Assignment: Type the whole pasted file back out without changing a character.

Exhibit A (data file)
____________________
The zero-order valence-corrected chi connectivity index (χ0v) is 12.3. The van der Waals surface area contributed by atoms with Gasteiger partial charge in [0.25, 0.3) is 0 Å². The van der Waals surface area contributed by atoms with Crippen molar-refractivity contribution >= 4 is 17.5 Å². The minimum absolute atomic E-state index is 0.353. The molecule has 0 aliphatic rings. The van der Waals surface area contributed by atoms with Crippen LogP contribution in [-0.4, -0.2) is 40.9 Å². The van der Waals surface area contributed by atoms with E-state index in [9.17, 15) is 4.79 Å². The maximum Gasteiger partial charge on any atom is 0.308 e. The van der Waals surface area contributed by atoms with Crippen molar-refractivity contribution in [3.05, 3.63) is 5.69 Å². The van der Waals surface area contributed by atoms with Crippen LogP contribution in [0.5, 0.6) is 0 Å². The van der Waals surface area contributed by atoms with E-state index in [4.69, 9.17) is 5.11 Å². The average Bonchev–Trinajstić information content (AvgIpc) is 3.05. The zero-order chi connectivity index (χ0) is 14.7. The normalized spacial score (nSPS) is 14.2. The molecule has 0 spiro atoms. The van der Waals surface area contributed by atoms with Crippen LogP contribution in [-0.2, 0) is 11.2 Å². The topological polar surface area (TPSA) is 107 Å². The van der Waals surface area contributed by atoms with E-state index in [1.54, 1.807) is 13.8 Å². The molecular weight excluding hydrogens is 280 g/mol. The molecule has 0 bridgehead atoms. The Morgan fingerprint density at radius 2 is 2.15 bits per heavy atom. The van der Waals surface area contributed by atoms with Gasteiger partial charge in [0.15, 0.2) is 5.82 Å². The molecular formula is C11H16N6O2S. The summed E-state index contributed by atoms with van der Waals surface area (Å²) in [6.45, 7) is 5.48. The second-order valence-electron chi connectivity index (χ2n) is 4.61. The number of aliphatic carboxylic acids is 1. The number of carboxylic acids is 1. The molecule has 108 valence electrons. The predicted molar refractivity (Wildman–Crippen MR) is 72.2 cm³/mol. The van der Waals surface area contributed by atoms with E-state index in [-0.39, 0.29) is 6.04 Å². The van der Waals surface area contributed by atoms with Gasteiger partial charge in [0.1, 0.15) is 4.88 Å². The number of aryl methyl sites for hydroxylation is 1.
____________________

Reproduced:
The zero-order valence-corrected chi connectivity index (χ0v) is 12.3. The van der Waals surface area contributed by atoms with Gasteiger partial charge in [0.25, 0.3) is 0 Å². The van der Waals surface area contributed by atoms with Crippen molar-refractivity contribution >= 4 is 17.5 Å². The minimum absolute atomic E-state index is 0.353. The molecule has 0 aliphatic rings. The van der Waals surface area contributed by atoms with Crippen LogP contribution in [-0.4, -0.2) is 40.9 Å². The van der Waals surface area contributed by atoms with E-state index in [9.17, 15) is 4.79 Å². The maximum Gasteiger partial charge on any atom is 0.308 e. The van der Waals surface area contributed by atoms with Crippen molar-refractivity contribution in [3.05, 3.63) is 5.69 Å². The van der Waals surface area contributed by atoms with Crippen LogP contribution in [0.5, 0.6) is 0 Å². The van der Waals surface area contributed by atoms with E-state index in [4.69, 9.17) is 5.11 Å². The average Bonchev–Trinajstić information content (AvgIpc) is 3.05. The zero-order chi connectivity index (χ0) is 14.7. The normalized spacial score (nSPS) is 14.2. The molecule has 0 spiro atoms. The van der Waals surface area contributed by atoms with Crippen LogP contribution in [-0.2, 0) is 11.2 Å². The topological polar surface area (TPSA) is 107 Å². The van der Waals surface area contributed by atoms with E-state index in [1.54, 1.807) is 13.8 Å². The molecular weight excluding hydrogens is 280 g/mol. The molecule has 0 bridgehead atoms. The Morgan fingerprint density at radius 2 is 2.15 bits per heavy atom. The van der Waals surface area contributed by atoms with Gasteiger partial charge in [0.15, 0.2) is 5.82 Å². The molecular formula is C11H16N6O2S. The summed E-state index contributed by atoms with van der Waals surface area (Å²) in [6.45, 7) is 5.48. The second-order valence-electron chi connectivity index (χ2n) is 4.61. The number of aliphatic carboxylic acids is 1. The number of carboxylic acids is 1. The molecule has 108 valence electrons. The predicted molar refractivity (Wildman–Crippen MR) is 72.2 cm³/mol. The van der Waals surface area contributed by atoms with E-state index in [-0.39, 0.29) is 6.04 Å². The van der Waals surface area contributed by atoms with Gasteiger partial charge in [0.1, 0.15) is 4.88 Å². The number of aryl methyl sites for hydroxylation is 1.